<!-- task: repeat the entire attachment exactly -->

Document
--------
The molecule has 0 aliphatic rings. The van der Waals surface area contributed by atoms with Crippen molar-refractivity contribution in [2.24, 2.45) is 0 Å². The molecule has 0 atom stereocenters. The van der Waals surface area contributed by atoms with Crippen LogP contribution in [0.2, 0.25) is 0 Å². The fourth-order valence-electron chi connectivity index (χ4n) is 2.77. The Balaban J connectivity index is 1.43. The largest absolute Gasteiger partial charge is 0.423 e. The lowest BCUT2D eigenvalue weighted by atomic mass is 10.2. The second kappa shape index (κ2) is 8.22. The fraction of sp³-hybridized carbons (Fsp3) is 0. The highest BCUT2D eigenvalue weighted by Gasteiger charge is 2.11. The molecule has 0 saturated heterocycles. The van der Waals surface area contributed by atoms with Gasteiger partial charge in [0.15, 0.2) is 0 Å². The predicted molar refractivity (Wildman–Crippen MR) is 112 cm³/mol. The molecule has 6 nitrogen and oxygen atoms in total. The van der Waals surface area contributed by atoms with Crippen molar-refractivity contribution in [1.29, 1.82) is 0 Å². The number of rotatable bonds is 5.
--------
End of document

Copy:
The molecule has 0 aliphatic rings. The van der Waals surface area contributed by atoms with Crippen molar-refractivity contribution in [2.24, 2.45) is 0 Å². The molecule has 0 atom stereocenters. The van der Waals surface area contributed by atoms with Crippen LogP contribution in [0.2, 0.25) is 0 Å². The fourth-order valence-electron chi connectivity index (χ4n) is 2.77. The Balaban J connectivity index is 1.43. The largest absolute Gasteiger partial charge is 0.423 e. The lowest BCUT2D eigenvalue weighted by atomic mass is 10.2. The second kappa shape index (κ2) is 8.22. The fraction of sp³-hybridized carbons (Fsp3) is 0. The highest BCUT2D eigenvalue weighted by Gasteiger charge is 2.11. The molecule has 0 saturated heterocycles. The van der Waals surface area contributed by atoms with Gasteiger partial charge in [0.15, 0.2) is 0 Å². The predicted molar refractivity (Wildman–Crippen MR) is 112 cm³/mol. The molecule has 6 nitrogen and oxygen atoms in total. The van der Waals surface area contributed by atoms with Crippen molar-refractivity contribution in [1.29, 1.82) is 0 Å². The number of rotatable bonds is 5.